Change In The Count Of Monte Cristo

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Writer Nathaniel Branden wrote, “The first step towards change is awareness. The second is acceptance.” Many people go through changes in their life, some drastic enough to alter entire personalities. In Alexandre Dumas’s novel, “The Count of Monte Cristo,” the main character undergoes a major change in his life after false accusations lead to his fourteen year imprisonment. Edmond Dante, naive, forgiving, and compassionate, transforms into an educated man with a lust for vengeance. Prior to Dante’s imprisonment, he displays characteristics of naivety, forgiveness, and compassion. Unable to see what is truly happening around him, he does not suspect that anyone has motive to harm him. When he returns home, he attempts to warmly greet a man…show more content…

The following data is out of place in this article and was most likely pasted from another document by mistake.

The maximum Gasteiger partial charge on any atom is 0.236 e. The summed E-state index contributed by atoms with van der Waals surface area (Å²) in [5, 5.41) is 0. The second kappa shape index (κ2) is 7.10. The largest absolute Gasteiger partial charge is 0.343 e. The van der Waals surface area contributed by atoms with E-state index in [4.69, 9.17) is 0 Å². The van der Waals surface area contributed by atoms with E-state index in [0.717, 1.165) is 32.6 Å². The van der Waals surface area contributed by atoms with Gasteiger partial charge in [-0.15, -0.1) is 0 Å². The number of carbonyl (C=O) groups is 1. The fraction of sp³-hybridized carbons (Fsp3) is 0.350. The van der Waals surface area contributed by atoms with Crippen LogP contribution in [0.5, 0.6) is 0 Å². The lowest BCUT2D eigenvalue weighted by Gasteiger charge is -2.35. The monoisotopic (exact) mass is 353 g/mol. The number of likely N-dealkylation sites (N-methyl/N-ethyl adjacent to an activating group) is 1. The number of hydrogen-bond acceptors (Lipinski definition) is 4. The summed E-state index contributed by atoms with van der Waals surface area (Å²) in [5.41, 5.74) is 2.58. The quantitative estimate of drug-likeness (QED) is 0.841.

No longer naive, forgiving, or compassionate, Dante has become educated and vengeful under the influence of Abbe Faria. Faria, a well educated man, devises a plan to teach Dante “mathematics, physics, history and three or four living languages” in two years (59). In addition to educating Dante by schooling, Faria also uncovers the truth behind what truly happened in the events leading to Dante’s imprisonment. He says to Edmond, “I’ve instilled in your heart a feeling that wasn’t there before: vengeance” (58). Dante’s newfound knowledge and awareness of what actually happened causes him to grow “gloomier and gloomier day by day” as his mind was “occupied with a single, constant thought” of seeking revenge on his enemies (59). After Dante escapes prison, his only desire is to punish those who put him in jail and essentially ruined his entire life. “...his eyes flashed with hatred as he thought of the three men to whom he owned his long and cruel captivity, and he renewed the oath of vengeance against Danglars, Fernand, and Villefort which he had already sworn in prison” (85). Edmond arranges for the kidnapping of Danglars by Luigi Vampa in order to drain him of the most important thing to him; his wealth. Although Danglars’ life does not end, he has suffered near starvation and now only possesses fifty-thousand francs. His fate was fair due to the fact that he “betrayed and dishonored [Dante]” by allowing Dante’s father to die of hunger and sending by him to the Chateau d’If to starve (522). Fernand, although outed in a similar way, suffers a much different consequence. The Count brings to light Fernand’s military treachery with the help of Haydee, and eventually reveals his true identity, Edmond Dante. This being too much for Fernand, he rushes home to find “all that he had loved on earth,” his wife and son, deserting him which leads him to committing suicide (394). Villefort’s life also falls into ruins by

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